Wednesday, November 09, 2011

Author W.C. Jameson

 Best-selling treasure author W.C. Jameson is here today to answer a few questions about his writing. First, though, let me tell you a bit about him. He’s the award-winning author of 70 books, 1500 articles and essays, 300 songs, and dozens of poems. His prominence as a professional fortune hunter has led to stints as a consultant for the Unsolved Mysteries television show and the Travel Channel. He served as an adviser for the film, National Treasure starring Nicolas Cage and appears in an interview on the DVD. Jameson has written the sound tracks for two PBS documentaries and one feature film. His music has been heard on NPR and he wrote and performed in the musical, “Whatever Happened to the Outlaw, Jesse James?” Jameson has acted in five films and has been interviewed on The History Channel, The Travel Channel, PBS, and Nightline.

Welcome W.C. Let’s get right to the questions.

 Your latest book, Treasure Hunter: Caches, Curses, and Deadly Confrontations, is an adventure memoir of some of your most memorable expeditions. Why did you write this book?
At first I did not want to write Treasure Hunter. The principal reason is related to the fact that one of the best advantages a professional treasure hunter can have is anonymity. The truth is, most of what I do as a professional treasure hunter is illegal, therefore the less that is known about me and what I am involved with, the better.

My wife has encouraged me for years to write about my adventures as a treasure hunter. I resisted but finally gave in a few years ago for a couple of reasons. Because of age and increasing obligations relative to writing, speaking, and other things, I am no longer as active as I once was. The partners I worked with for years are either dead or have moved on to other things. Most of my recovery expeditions required the cooperation of several men – since they are no longer active, I have cut back on my own my involvement.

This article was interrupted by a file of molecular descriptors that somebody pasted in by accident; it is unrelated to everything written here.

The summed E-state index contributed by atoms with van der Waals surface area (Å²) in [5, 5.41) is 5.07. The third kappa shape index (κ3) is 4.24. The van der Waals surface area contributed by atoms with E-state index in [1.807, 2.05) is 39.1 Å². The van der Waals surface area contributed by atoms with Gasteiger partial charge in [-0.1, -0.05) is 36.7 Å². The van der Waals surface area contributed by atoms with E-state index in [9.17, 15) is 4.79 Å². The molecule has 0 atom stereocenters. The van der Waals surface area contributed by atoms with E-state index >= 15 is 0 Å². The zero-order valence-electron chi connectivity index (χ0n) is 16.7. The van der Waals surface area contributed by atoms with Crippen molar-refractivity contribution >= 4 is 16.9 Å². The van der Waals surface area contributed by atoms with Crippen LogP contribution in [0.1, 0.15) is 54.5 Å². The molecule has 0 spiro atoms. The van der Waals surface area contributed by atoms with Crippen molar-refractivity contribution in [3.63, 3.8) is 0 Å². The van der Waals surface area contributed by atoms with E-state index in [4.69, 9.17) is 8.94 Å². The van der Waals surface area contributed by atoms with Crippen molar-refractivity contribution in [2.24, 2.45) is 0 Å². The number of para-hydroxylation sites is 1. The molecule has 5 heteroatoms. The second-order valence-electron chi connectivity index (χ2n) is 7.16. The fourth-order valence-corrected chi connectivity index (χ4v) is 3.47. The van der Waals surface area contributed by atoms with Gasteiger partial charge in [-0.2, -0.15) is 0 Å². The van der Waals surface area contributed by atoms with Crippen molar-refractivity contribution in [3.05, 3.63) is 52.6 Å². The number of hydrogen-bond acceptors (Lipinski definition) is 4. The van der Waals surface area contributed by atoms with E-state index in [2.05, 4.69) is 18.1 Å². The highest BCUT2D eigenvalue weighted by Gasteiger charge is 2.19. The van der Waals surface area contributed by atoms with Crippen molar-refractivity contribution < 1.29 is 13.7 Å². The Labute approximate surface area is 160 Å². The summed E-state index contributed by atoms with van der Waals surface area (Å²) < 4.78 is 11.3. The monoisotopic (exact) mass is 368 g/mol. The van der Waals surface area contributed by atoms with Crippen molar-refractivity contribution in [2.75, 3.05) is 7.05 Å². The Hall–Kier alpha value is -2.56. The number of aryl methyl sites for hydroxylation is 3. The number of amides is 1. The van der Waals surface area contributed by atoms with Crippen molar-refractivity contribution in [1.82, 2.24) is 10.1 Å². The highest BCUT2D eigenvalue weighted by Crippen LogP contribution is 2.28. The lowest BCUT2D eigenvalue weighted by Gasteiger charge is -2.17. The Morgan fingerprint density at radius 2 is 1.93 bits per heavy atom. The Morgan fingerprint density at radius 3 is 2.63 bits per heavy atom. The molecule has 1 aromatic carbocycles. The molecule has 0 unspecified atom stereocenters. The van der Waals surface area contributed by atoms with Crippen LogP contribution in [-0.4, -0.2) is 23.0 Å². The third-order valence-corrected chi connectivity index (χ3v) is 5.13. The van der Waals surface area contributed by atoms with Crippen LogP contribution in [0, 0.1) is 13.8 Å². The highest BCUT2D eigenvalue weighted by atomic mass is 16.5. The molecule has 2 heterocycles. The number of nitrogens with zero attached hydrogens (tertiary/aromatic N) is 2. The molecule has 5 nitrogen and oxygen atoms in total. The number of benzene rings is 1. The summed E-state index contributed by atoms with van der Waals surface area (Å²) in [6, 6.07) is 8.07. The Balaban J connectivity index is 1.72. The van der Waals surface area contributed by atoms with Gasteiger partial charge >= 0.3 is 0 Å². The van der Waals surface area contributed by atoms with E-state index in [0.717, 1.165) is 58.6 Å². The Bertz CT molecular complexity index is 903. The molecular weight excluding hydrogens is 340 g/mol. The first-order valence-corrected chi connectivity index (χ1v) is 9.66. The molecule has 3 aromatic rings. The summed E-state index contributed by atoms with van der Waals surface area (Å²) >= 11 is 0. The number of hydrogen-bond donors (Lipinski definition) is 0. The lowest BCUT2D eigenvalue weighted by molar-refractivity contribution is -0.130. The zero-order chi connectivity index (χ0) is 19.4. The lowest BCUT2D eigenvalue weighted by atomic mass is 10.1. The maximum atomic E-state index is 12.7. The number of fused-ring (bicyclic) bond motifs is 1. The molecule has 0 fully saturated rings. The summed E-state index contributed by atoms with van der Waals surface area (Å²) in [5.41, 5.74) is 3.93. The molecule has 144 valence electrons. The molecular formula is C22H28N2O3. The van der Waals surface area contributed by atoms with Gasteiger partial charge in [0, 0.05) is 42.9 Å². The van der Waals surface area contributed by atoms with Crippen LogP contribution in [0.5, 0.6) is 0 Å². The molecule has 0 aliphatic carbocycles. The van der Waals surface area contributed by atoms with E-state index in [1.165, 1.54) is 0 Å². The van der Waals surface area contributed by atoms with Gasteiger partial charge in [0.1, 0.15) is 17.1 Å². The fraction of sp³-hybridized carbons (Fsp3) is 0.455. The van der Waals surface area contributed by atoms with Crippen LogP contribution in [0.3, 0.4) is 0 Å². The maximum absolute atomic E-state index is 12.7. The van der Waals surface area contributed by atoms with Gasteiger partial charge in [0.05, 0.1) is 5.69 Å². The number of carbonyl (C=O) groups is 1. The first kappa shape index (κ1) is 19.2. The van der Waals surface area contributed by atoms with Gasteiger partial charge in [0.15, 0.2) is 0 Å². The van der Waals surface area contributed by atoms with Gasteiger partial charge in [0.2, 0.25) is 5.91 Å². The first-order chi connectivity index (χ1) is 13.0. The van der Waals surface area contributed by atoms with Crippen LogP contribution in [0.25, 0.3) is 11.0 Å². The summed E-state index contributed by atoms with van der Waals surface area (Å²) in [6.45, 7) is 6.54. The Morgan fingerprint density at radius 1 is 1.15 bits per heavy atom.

While I still have a couple of treasure recovery projects on the burner, neither is likely to be affected by the release of this book.
Do you still hunt for lost mines and buried treasures?
Yes. I have a couple of ongoing projects I won’t discuss. In addition, there are still a number of caches of Spanish gold and silver we had to abandon in Mexico for a variety of reasons. I am tempted to try to go back and retrieve some of those, but recovering and transporting such things in Mexico is very difficult these days.

One of my current projects is located in Arizona, another in Texas. That’s all I’m going to say about that.
Interesting. You are regarded as the best-selling treasure author in the world. How many books about lost mines and buried treasures have you written?
Of my 70 books, at least 22 have dealt with lost mines and buried treasures. The first was published in 1988. All but two are still in print. During the next few years at least 12 more will be released.

I have had the good fortune of having publishers contact me about writing books for them. These books sell well and make the publishers money. With a renewed interest in this country for searching lost mines and buried treasures, the books seem to be in great demand.